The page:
I was pretty bummed when I was placed in HotS and got placed into Bronze. In WoL I was Silver and the MMR tool said I was nearing Gold. So a placement into Bronze was almost a slap in the face. It made me want to quit playing right there.

Instead I started playing more and more, and found that I really belonged there. I was losing a majority of my matches still. Learning to deal with all these new units and buffs and nerfs to various abilities and didn’t deserve my previous rank.

Last night I was promoted to Silver. This is after 69 ranked games of HotS (this is not counting my unranked games and 1v1 with friends). I have been learning quite a bit while playing those 69 games. Some of it was getting better at countering various units. Some of it was just playing more so I can flesh out my playing style and my builds. And finally, lots of it was watching players like Wilko stream.

Next steps will be getting a bit more comfortable with skytoss, at least mixing it into my composition a little bit. As well as sitting down and playing with my build orders in a sandbox so I can figure out what order I should build things and what is the fastest I can complete it.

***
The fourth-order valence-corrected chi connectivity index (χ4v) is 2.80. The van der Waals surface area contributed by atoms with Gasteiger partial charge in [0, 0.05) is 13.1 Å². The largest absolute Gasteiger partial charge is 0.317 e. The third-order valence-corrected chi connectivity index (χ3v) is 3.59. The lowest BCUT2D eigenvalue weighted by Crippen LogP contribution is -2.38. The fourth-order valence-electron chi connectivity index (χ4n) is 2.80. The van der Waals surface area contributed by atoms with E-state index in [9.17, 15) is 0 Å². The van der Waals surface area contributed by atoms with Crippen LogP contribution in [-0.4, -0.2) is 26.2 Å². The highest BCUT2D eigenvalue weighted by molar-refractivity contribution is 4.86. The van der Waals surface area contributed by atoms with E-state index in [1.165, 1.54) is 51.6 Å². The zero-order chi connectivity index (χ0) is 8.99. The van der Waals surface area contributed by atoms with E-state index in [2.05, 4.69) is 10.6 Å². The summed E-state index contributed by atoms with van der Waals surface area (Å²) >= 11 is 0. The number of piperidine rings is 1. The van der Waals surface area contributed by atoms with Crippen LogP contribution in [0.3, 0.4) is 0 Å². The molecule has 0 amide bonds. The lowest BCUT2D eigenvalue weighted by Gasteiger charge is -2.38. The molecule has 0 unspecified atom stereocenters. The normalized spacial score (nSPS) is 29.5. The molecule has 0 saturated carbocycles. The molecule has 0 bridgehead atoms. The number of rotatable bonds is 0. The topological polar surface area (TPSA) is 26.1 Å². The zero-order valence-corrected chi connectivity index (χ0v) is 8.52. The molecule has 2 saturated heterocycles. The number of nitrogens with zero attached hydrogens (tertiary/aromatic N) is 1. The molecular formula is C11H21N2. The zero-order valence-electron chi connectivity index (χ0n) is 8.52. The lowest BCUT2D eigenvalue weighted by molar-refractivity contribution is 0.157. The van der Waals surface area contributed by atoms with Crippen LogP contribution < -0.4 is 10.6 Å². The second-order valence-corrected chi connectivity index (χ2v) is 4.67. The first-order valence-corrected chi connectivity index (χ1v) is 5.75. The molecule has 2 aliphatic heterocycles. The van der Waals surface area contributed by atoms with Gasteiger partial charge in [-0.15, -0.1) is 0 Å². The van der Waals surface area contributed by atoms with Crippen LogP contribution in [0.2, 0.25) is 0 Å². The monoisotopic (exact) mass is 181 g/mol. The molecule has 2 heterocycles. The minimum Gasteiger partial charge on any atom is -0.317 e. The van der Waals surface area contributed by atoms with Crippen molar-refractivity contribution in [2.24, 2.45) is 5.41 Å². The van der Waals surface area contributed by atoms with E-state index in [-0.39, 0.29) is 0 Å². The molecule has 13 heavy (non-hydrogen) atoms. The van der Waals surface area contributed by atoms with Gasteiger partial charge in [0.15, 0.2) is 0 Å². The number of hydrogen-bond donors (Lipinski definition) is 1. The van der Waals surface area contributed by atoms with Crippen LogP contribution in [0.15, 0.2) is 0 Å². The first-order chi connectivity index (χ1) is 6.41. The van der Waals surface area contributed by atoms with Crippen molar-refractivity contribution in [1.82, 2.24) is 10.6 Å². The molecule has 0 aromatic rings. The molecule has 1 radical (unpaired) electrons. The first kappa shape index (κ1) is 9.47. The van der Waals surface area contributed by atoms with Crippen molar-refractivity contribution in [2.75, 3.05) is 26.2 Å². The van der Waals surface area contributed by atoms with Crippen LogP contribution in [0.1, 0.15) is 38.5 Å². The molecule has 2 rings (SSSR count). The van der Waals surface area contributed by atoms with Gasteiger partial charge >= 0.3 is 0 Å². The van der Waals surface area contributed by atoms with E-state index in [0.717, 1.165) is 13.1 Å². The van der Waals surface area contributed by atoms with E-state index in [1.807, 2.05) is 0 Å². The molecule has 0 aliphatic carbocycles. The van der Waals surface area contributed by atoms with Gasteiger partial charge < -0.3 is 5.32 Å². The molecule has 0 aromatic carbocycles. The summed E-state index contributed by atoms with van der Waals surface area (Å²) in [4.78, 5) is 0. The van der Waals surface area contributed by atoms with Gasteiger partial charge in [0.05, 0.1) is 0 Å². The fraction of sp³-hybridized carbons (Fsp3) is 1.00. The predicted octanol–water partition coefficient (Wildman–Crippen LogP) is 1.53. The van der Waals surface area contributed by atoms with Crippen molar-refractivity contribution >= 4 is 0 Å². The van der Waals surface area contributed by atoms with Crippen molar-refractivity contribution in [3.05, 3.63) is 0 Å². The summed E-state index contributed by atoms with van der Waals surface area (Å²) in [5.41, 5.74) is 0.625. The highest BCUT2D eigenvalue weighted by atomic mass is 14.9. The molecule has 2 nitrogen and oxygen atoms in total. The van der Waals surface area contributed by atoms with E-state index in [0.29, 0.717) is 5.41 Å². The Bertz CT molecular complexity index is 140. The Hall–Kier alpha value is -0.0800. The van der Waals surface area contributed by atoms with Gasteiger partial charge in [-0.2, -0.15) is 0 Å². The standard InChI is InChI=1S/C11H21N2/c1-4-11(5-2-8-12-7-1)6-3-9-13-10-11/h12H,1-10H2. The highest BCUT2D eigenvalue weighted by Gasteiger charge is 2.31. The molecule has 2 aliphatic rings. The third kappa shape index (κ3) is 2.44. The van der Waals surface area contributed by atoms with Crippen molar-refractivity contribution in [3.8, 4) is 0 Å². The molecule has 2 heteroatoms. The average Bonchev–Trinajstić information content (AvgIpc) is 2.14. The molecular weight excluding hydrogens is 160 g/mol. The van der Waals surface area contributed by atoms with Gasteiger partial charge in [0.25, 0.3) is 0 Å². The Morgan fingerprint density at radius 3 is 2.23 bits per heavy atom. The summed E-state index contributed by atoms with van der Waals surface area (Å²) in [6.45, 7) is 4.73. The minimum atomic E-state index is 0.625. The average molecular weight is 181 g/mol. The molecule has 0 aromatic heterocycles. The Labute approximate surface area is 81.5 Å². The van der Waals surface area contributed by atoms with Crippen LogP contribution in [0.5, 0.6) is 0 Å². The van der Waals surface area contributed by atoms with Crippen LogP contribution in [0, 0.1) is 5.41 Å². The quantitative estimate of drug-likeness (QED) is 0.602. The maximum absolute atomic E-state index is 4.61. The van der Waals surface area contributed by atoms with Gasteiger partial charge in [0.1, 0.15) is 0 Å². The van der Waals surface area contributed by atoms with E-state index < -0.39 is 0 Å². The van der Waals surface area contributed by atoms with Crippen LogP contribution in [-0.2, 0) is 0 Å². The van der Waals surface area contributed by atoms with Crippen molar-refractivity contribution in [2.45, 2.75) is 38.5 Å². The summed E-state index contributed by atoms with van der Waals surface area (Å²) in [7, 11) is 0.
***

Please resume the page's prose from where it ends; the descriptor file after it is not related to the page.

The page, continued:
I am trying to stream at least an hour or two a day. You can the link to my twitch account in the side bar to the left.

Learning How to Practice

I’ve been pondering how to get better at SC2. There are a lot of opinions on this, watch soandso’s videos, use one generic build for everyone that teaches the basics, don’t care about mirco or winning and learn to macro, etc. I have been having trouble deciding between these and/or how to mix and match them so I feel like I am improving.

The first thing that comes to mind for improving myself is just playing more. I need to get to the point where I am getting several matches in on several days a week. I think of this as akin to eating better or going to the gym. What you do at the gym for those first couple weeks while you get used to going regularly is less important than building up the habit of doing it.